Comparison of Linoleate, Palmitate and Acetate Metabolism in Rat Ventral Prostate N. del H o y o , 1 J. A . Pulido, 1 M. T. Carretero ~ and M. A . P6rez-Albarsanz ~'2 Received 12 June, 1989, revised version 30 October, 1989.
Rat ventral prostate incorporated (1-1aC)acetate, (1-14C)palmitate and (1-14C)linoleate into different phospholipids in a time-dependent process. The rate of incorporation into total phospholipids was higher with linoleate (10.0 nmol/g) than with either palmitate (5.8 nmol/g) or acetate (4.7 nmol/g). Predominant labelling with all the radioactive substrates assayed was found in choline glycerophospholipids (PC). The radioactive profiles for linoleate in the other ventral prostate phospholipids differed from those obtained with palmitate and acetate. Specifically linoleate was incorporated into inositol glycerophospholipids plus lysoethanolamine glycerophospholipids (PI + LPE) and not into sphingomyelin (SM), while palmitate and acetate incorporated into SM but not into PI+ LPE. Acetate showed the highest oxidation to CO2 whereas no differences were observed in the radioactivity incorporated into CO2 from a saturated (palmitate) or an essential unsaturated fatty acid (linoleate). These studies also show zinc-dependence by the acetate to CO2 oxidation. KEY WORDS: phospholipids; free fatty acids; rat ventral prostate. ABBREVIATIONS: PL, total phospholipids; PC, choline glycerophospholipids; PE, ethanolamine glycerophospholipids; PI + LPE, inositol glycerophospholipids plus lysoethanolamine glycerophospholipids; PS, serine glycerophospholipids; SM, sphingomyelin.
INTRODUCTION L o n g chain fatty acids h a v e i m p o r t a n t functions in the rat ventral p r o s t a t e not only as structural c o m p o n e n t s (1, 2, 3) but also as m a j o r substrates for oxidation. C a r b o h y d r a t e oxidations, and fatty acid fl-oxidation are the m a i n sources of acetyl C o A for citrate synthesis in the p r o s t a t e (4, 5). In this regard rat ventral prostate, like the h u m a n p r o s t a t e , a c c u m u l a t e s a n d secretes e x t r a o r d i n a r y high levels of citrate (6). Palmitic acid (16: 0) and linoleic acid (18: 2(n - 6)) are, respectively the m o s t a b u n d a n t saturated and p o l y u n s a t u r a t e d fatty acids in the rat ventral p r o s t a t e (1, 2, 3). T h e essential n a t u r e of linoleate in m a m m a l s and the signs that result f r o m its deficiency in the diet, including sterility in b o t h the m a l e and f e m a l e , 1Departamento de Bioqulmica y Biologia Molecular, Universidad de Alcalfi, 28871 Alcalfi de Henares, Madrid, Spain. 2 To whom correspondence should be addressed. 105 0144-8463/90/0200-0105506.00/0~) 1990 Plenum Publishing Corporation
del Hoyo, Pulido, Carretero and P6rez-Aibarsanz have long been recognized (7, 8, 9). Animals can convert dietary linoleate into other members of the n - 6 series and arachidonic acid ( 2 0 : 4 ( n - 6)) is usually the most predominant polyunsaturated fatty acid in this series. This fatty acid is then preferentially esterified into phospholipids, primarily PC (10, 11) and ethanolamine glycerophospholipids (PE) (2) so that the role in the prostate of arachidonic acid as a precursor for production of eicosanoids, including prostaglandins, thromboxanes and leukotrienes, has received attention (12, 13). Previous data from our laboratory (1,3,14,15,16) indicate that (1-14C)acetate incorporation into triacylglycerols, total phospholipids (PL) and cholesterol is a development-dependent process and the relationships between androgen production and the changes of (1-14C)acetate incorporation into the above lipid classes have been reported in this light (14, 17). However, until now no information has been available on the utilization of fatty acids in rat ventral prostate for biosynthesis. In this paper we describe studies on the incorporation of palmitate and linoleate, into different phospholipid classes and compare our results with those for acetate incorporation. The oxidation of these labelled precursors into CO2 is also shown in in vitro experiments.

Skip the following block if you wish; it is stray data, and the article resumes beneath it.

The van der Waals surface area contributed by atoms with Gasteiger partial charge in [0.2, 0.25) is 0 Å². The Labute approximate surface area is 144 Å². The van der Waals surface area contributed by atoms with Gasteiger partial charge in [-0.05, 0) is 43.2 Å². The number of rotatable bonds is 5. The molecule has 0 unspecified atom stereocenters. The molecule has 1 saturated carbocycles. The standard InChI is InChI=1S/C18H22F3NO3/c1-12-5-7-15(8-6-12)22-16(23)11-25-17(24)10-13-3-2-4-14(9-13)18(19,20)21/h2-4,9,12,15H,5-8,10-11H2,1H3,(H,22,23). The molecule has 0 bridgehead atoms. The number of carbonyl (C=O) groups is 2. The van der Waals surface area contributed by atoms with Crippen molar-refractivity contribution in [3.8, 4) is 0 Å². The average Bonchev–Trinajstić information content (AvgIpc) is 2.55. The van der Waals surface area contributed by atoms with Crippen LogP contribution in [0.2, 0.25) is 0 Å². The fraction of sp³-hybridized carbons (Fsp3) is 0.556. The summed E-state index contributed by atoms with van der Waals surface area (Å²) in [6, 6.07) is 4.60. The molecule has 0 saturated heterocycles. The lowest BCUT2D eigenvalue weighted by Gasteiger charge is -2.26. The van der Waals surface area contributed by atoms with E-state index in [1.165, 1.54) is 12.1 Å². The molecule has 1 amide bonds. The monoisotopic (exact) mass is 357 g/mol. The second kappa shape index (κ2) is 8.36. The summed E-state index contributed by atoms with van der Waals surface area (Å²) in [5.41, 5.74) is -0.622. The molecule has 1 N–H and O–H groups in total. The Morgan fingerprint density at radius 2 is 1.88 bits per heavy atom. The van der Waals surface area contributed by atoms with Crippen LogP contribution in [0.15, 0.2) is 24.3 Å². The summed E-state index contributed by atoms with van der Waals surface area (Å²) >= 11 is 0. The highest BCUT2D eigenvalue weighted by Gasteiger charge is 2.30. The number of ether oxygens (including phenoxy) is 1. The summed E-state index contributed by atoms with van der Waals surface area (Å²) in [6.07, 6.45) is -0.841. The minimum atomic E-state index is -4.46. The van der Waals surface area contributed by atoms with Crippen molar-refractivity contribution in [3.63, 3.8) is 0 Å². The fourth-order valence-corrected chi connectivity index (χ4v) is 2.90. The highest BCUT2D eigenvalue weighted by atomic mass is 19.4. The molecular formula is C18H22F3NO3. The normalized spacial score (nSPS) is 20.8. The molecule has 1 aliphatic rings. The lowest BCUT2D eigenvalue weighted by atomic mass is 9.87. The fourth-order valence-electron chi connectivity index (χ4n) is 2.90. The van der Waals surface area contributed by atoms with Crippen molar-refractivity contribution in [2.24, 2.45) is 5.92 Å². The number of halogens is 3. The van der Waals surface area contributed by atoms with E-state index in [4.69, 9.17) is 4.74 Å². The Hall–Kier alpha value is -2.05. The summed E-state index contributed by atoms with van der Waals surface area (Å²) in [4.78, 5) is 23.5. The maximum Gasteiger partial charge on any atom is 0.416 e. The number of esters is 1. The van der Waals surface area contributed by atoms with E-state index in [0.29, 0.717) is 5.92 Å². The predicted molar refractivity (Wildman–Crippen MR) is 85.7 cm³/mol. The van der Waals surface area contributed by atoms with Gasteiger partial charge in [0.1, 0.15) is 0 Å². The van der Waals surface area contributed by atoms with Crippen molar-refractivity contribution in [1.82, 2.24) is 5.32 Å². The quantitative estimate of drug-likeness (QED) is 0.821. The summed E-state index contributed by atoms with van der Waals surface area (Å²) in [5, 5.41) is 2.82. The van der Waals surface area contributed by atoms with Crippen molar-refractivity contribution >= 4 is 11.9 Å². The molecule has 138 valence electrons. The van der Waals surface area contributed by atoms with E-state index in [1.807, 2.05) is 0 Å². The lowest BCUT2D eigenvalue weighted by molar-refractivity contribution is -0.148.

MATERIALS A N D M E T H O D S Chemicals All solvents and reagents used were of analytical grade. (1-14C)Sodium acetate, (1-14C)sodium palmitate and (1-14C)sodium linoleate with specific activities between 56-57 Ci/mol were purchased from the Radiochemical Center Amershand, Bucks, U.K.). Animals Male Wistar rats aged 120-130 days, were housed in a temperaturecontrolled room and maintained on a laboratory diet and water ad libitum. The animals for the zinc studies were separated into two groups of six animals each. A previously described semisynthetic control diet (18) containing 13 ppm of zinc was fed to an experimental group for 30 days before sacrifice. The other group was fed the same semisynthetic diet but without zinc. The animals were killed by exanguination under light ether anaesthesia. The ventral prostates were excised and stripped of connective and adipose tissues. In Vitro Experiments Rat ventral prostate slices weighing about 40 mg were incubated with 2 ml of Hanks' salt solution, p H 6 . 7 (pregassed with 95% O2 and 5% CO2) and 21xCi (1-14C)sodium acetate or 1 ~Ci of radioactive long chain fatty acids. The latter were suspended by sonication at 4~ in bovine serum albumin (lipid free) in a
Phospholipid synthesis in rat prostate